Just let it go…

Itchen Navigation, Hampshire. Photograph made with a Panasonic LX3.

If you spend any time reading the mainstream photographic press, you’ll quickly realise that they are on a mission to tempt you into buying as much gear as possible. No great revelation there – they have advertisers to please, after all. The line they usually take is to play on fears of ‘missing the shot’. If you don’t have a bag full of lenses to cover every possible shooting situation, a bunch of filters, reflectors, flash, diffusers, etc., etc., you will end up being unable to take that killer shot which will win competitions, make you a ton of money and secure your place in history…. OK, perhaps I’m exaggerating just a tiny bit there.

Obviously, ‘The Gear’ is a big aspect of photography but can you have too much? Going back to basics and shooting with a limited number of focal lengths – maybe even without filters – is a great spur to creativity as well as being an excellent way of learning. With a lot of gear the danger is that you end up spending far too long deciding which lens is best or which filters to use rather than assessing the scene to see if you can make a workable composition with the equipment you happen to have with you. By spending time thinking through the design of an image you will almost certainly ending up making a better photograph than if you were to spend that same time trying to decide whether your 18-35mm zoom is sharper than your 24-70 and whether or not you really need to go wider than 24mm.

And there is another point. Sometimes, you can be too concerned with photography and totally miss the enjoyment of simply being there. If you don’t have the right equipment to make a certain image, just let it go. Chances are, there will be a much better one just around the corner that you can take. And, even if there isn’t, you can simply enjoy being out in a great location. So don’t worry about having ‘all the gear’. Make the best of the gear you do have and don’t forget to take time out from photography to relax and take in the sights, sounds and smells of where you happen to be.

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6 Responses to Just let it go…

  1. Pingback: Musings on: the problem with multi-tasking | mikegreenimages

  2. Mike Green says:

    Your last paragraph summarises, in fewer words, the primary point of my near-coincident blog posting…. Needless to say, I agree wholeheartedly with the above!

    Mike

  3. steve france says:

    I agree totally. I regulary pop down to whsmith’s and review the magazines. I never buy them (apart from Professional Photographer and Black and White photographer every now and again lol) and just looking through, the content is so superficial, and well.. boring. Its the same old content time and time again.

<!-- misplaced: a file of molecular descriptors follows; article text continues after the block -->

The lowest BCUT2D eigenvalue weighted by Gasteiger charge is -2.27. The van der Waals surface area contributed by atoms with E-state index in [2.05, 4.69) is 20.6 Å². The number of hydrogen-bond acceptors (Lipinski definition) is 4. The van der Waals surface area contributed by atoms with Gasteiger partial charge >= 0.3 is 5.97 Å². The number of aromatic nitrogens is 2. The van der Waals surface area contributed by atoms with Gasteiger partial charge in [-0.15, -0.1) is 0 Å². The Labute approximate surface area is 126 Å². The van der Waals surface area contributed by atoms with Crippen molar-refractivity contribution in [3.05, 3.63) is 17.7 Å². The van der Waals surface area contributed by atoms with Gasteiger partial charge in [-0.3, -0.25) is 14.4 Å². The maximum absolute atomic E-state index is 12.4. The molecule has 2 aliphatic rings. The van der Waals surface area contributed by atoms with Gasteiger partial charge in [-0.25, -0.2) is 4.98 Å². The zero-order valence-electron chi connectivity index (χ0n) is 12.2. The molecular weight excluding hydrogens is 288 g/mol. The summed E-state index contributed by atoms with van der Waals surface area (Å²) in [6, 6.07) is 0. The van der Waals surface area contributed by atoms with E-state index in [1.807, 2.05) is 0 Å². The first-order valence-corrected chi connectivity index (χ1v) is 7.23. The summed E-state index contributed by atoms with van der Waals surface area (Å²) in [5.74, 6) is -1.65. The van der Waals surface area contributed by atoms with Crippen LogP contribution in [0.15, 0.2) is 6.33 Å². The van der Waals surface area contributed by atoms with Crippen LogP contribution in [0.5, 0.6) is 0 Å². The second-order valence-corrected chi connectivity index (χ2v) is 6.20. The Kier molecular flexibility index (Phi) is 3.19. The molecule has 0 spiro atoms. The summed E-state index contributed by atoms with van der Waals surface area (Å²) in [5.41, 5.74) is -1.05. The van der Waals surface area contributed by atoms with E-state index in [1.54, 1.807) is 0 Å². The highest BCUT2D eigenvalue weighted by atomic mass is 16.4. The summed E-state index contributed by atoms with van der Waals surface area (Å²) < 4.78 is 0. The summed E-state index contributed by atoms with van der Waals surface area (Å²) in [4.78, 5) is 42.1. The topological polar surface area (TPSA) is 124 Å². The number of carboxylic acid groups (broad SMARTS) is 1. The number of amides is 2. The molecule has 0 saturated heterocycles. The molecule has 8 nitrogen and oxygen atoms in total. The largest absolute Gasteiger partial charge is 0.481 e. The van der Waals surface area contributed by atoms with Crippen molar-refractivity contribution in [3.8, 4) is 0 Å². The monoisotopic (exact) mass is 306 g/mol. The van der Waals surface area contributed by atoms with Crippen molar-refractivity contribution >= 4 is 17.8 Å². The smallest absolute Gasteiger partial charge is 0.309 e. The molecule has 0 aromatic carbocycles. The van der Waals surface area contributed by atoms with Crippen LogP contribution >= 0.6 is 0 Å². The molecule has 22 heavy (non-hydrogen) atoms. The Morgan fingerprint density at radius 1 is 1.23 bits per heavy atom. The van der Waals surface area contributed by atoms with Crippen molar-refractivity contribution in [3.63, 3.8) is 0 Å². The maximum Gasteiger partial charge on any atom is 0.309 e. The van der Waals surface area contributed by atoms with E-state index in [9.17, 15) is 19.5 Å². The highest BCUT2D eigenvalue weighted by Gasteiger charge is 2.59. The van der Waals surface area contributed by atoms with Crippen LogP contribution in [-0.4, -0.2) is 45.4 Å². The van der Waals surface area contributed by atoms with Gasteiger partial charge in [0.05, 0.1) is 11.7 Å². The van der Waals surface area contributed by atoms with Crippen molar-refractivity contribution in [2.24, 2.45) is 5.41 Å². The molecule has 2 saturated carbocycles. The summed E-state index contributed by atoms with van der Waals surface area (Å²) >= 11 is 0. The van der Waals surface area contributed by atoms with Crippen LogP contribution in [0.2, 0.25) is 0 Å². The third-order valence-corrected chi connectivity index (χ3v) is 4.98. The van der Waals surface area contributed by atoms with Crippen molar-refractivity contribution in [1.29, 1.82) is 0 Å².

In the field, I agree to. Having now become 100% large format, I’m even more aware of the processes involved before even getting the camera out, let alone firing the shutter. Im rather embarassed to say that back in the 35mm digital and even mf film days, I hadn’t quite respected and paid attention to the merits of ‘thinking through’ the image. Not just pointing the camera at the scene, job done, but to sit, reflect upon it, study it, and make all the decisions, aesthetically as well as techically. I think i was more inline with just the technicals.
    Now ive so slowed up its not just a slight turning around in my processes, its a transformation! My enjoyment is not just built upon the results, its in the application.. the journey to the end result.

    thanks Julian
    S

  4. Yes, it’s strange how the equipment you use affects the approach taken. When I shoot with my DSLR, I can’t help but fire off shots without nearly as much thought as when I use my LF gear – and the results bear this out…

    Thanks for taking the time to comment, Steve. It’s much appreciated!

    Julian.

  5. Phil Hemsley says:

    Well put! I own a Pentax digital SLR and just two lenses – 95% of my images are made with the 18-55mm ‘kit lens’, which is brilliantly made for it’s price… when I first got interested in photography 3 and half years ago I felt that I ‘needed’ to add a super wide angle lens to my kit, I once nearly had enough money to buy one but the car needed an expensive job doing on it… now I realise I was probably a victim of the magazine subscription a relative had given me as a Christmas present that year! Since I have stopped reading magazines after that first year, I no longer feel the ‘need’ for the super wide angle lens… I can stitch considered images together instead when I want to record that wider or taller view!

    The most important element for me is to spend time exploring, visualising, looking deeply into the wide or intimate landscapes, waiting for the moment that best describes my feelings about the subject matter – before grabbing the camera out and clicking the shutter button. A considered approach…. maybe the same reasons that I would like to have a try at large format photography one day for which all those things are a necessity.

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